Paul Murchison, director of the Yukon government’s transportation engineering branch, talks to media about the cancellation of the Dawson City ice bridge project during a press conference in Whitehorse on Jan. 31, 2019. (Crystal Schick/Yukon News)

Hopes melt for ice bridge at Dawson City, Yukon, as territory ends project

Yukon government pulls out after snowcat sinks

The Yukon government is pulling out of a project to build an ice bridge across the Yukon River that would have provided a winter-time connection between Dawson City and the little suburb of West Dawson.

A snowcat broke through the ice bridge and sank last month while it was under construction.

Paul Murchison, director the Highways Department’s transportation engineering branch, says the territory has already spent about three quarters of the $200,000 budgeted for the project and had to consider the value of the estimated two-month lifespan of the bridge with the cost of constructing it.

He says successful completion depends on factors that are out of the government’s control, including river hydraulics, ice conditions, water and air temperature.

Ice bridges at Dawson City have always formed naturally as the Yukon River freezes, allowing about 100 residents of West Dawson to drive between the two communities, but ice has not formed as usual for the last several years.

A homemade ice foot bridge allows pedestrians to reach work and shops in the community, but emergency vehicles can’t access West Dawson until a government-run ferry resumes after breakup.

The contractor hired to build the ice bridge will now begin removing equipment and cleaning up.

“I expect it will be a little bit of money as far as demobilizing from the site so if there is a little bit of money left over, it won’t be spent,” Murchison says of the $50,000 remaining in the project budget.

A permanent bridge has not been discussed and probably won’t get future consideration, he says.

At a meeting in August, residents speculated that a growing gravel bar in the river north of Dawson City traps ice and forms a choke point there, rather than at the usual point between Dawson and West Dawson, where the river slightly bends and narrows.

The Yukon government unsuccessfully tried to apply what it called an “ice Band-Aid” over the open water at Dawson last winter by spraying ice water to try and encourage ice formation.

The contractor this year used booms to do that and the plan seemed to be working, with a 45-centimetre-thick slab of ice forming. But work was halted when the snowcat unexpectedly shattered the slab while clearing snow off it in January.

No one was hurt but the heavy equipment remains at the bottom of the river, although efforts will be made to retrieve it. (CKRW)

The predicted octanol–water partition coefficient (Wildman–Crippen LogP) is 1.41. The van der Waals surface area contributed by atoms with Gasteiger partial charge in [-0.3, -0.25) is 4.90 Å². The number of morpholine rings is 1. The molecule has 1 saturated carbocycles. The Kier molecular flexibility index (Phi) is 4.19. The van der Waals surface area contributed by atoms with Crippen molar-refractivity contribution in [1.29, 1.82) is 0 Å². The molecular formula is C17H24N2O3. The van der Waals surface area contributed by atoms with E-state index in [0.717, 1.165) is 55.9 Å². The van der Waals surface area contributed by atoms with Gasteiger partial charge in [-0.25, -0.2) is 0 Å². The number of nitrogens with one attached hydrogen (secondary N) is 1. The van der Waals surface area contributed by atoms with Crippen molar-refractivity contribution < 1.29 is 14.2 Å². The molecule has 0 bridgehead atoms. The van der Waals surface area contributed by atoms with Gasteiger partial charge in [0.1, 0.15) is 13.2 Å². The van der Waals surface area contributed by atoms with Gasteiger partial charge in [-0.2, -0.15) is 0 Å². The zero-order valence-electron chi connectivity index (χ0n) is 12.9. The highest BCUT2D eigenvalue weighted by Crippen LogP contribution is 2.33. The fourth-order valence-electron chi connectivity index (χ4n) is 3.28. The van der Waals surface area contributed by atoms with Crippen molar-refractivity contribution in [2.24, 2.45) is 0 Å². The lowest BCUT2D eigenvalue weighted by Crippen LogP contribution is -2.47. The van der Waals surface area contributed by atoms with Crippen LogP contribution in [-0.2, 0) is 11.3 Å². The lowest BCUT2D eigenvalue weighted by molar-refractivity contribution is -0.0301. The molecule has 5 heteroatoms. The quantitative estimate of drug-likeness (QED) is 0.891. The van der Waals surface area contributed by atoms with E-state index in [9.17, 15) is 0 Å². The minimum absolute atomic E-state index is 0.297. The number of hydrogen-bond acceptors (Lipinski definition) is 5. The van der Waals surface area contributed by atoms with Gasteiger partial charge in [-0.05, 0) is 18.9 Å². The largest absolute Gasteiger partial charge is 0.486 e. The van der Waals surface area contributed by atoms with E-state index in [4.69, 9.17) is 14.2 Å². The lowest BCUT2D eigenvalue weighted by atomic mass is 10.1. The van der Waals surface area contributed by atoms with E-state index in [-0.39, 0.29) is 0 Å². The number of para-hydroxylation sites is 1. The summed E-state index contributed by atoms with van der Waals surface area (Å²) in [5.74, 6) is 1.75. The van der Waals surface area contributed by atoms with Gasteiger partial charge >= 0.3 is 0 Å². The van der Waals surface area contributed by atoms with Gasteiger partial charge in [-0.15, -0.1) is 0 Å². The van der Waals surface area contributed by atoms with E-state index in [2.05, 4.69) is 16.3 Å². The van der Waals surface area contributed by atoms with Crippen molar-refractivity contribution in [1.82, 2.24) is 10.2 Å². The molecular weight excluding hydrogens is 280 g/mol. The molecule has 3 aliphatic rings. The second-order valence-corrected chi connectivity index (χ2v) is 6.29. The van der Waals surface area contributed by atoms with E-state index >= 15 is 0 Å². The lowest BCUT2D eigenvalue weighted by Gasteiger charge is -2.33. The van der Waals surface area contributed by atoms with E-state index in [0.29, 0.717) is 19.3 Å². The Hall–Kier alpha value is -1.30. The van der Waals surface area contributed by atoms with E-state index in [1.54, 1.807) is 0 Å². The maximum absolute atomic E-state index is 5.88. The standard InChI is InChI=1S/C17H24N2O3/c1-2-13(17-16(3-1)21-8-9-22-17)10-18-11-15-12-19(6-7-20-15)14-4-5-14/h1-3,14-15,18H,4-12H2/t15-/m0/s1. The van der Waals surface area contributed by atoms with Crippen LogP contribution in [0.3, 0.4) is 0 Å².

The Canadian Press


Like us on Facebook and follow us on Twitter.

Just Posted

South Surrey parking ticket perplexes, frustrates

Theresa Delaney predicts more people will be wrongly ticketed

55-year-old man taken to hospital after fire at Surrey RV park

Firefighters find man suffering from smoke inhalation, burns to face and hands: battalion chief

Coldest Night an event for warm hearts

Sources’ White Rock event one of 130 walkathons across Canada on Feb. 23

Guatemala mission offers hope, health

Peninsula team to visit remote villages, build a home, in Piedra Blanca

MK Delta Lands development another step closer to breaking ground

Delta needs Metro Vancouver’s okay before swapping hundreds of acres and adding it to Burns Bog

B.C. students win Great Waters Challenge video contest

Video, mural and song about saving the salmon claims the top prize

Eight cases of measles confirmed in Vancouver outbreak

Coastal Health official say the cases stem from the French-language Ecole Jules Verne Secondary

Ontario police field complaints over Amber Alert for missing girl, 11, found dead

Some said the Amber Alert issued late Thursday for Riya Rajkumar disrupted their sleep

Former B.C. premier Gordon Campbell accused of sexual touching

Accuser went to police, interviewed by Britian’s Daily Telegraph

B.C. couple attacked with acid, slashed with knife in Vietnam

Warning, graphic images: Man has burns on 80 per cent of his body, slashed with knife

Northern B.C. First Nation clan says ancient tools found at pipeline work site

Archeologists from the Smithsonian Institute estimate one of the stones found dates back up to 3500 years

Wilson-Raybould resignation stokes anger, frustration within veterans community

Liberals have had three veterans-affairs ministers — Kent Hehr, Seamus O’Regan and Wilson-Raybould

No Center of Gravity festival in Kelowna this summer: organizers

COG organizers said the hope is to return to the Okanagan in 2020

Most Read

l -->